2012 European Olympic Qualification Tournament, Luxembourg,April 11-15 2012

How do you get maximum power on your shots? Many players at the beginning/intermediate levels might say “swing hard!” But that’s the worst thing you can do. Until your muscles are trained properly, swinging hard means spastically using a few muscles but not all of them. It also means putting less weight into the shot. Both cases result in either wimpy shots that any well-trained kid would laugh at, or sometimes powerful shots with no control.

Watch a baseball pitcher with a good fastball. (You can find many at Youtube.com) Many of them can break 100mph, and nearly all are in the 90s. Watch these flamethrowers; are they swinging hard, or are they swinging smart? I think you can see the answer; the most powerful throwers don’t seem to put full effort into their pitch; in fact, their throws seem effortless. And they’re able to hit a rather small target from over 60 feet away.

Now watch the top table tennis players, and you’ll see the same. The shots of the most powerful players often seem effortless. Meanwhile, watch some intermediate players as they swing as hard as they can, usually with less power and always with less consistency. Many spastically use one or two muscles at full power while losing the power of everything else, including their body weight rotating into the shot. Their shots spray all over the court as you cannot control a muscle spastically contracting at full power.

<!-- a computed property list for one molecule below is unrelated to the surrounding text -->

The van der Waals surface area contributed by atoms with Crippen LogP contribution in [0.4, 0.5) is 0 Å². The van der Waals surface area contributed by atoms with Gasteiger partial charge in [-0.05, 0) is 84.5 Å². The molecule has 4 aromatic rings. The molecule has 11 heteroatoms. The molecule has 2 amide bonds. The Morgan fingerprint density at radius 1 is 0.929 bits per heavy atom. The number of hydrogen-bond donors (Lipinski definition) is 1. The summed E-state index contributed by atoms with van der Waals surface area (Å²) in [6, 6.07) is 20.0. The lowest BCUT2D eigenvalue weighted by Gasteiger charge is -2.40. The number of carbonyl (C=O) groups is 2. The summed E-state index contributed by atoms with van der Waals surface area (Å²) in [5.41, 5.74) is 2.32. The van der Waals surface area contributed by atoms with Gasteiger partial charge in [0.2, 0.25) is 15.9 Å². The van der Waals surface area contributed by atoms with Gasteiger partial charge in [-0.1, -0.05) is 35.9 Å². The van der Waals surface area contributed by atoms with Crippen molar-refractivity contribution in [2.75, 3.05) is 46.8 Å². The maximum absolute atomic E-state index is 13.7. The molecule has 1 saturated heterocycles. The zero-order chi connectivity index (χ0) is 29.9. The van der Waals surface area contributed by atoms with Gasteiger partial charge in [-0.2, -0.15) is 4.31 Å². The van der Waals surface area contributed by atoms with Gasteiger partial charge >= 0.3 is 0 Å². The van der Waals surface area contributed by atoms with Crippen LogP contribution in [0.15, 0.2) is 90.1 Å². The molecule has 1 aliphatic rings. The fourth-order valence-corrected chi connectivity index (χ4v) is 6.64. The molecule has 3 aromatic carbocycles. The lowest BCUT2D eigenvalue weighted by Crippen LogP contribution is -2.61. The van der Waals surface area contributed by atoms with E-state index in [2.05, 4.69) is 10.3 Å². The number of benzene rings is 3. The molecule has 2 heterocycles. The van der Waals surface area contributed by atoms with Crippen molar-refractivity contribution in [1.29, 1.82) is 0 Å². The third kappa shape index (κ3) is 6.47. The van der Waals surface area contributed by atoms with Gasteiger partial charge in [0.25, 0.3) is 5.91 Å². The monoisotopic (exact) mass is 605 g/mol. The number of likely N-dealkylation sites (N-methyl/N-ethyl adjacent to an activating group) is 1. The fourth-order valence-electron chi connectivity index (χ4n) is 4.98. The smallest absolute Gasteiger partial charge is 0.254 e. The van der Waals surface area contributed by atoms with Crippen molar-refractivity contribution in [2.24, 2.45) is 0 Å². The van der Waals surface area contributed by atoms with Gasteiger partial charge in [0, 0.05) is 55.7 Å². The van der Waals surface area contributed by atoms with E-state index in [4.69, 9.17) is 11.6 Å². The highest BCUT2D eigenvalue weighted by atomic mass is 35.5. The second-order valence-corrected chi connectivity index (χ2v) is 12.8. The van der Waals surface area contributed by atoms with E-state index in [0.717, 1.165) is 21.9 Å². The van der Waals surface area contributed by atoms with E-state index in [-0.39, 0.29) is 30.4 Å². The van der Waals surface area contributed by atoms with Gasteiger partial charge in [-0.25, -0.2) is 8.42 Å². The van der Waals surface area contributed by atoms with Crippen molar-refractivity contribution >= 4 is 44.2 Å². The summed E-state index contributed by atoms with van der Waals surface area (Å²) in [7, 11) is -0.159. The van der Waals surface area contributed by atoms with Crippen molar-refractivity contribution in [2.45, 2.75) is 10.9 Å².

A key here is that these baseball pitchers and table tennis players not only have power, but they have control. How do they do it? The secret is they use their full bodies in a fluid motion that rotates everything smoothly into the shot, leading to power and control. It starts from the legs, then the hips, then the waist, then the shoulders, then the arm, and finally the wrist, which effortlessly snaps into the ball like the tip of a whip. All these muscles are engaged as the player accelerates into the shot, creating the seemingly effortless power of a pitcher or top table tennis player.

It is the addition of all these smooth muscle contractions and rotations, in the proper sequence (from bottom to top, and roughly from big muscles to small) that gives great power and control. So here’s a good rule: never swing at 100%. Swing smoothly, using the full body, at perhaps 70-80% full power, and watch the power and control shot way up.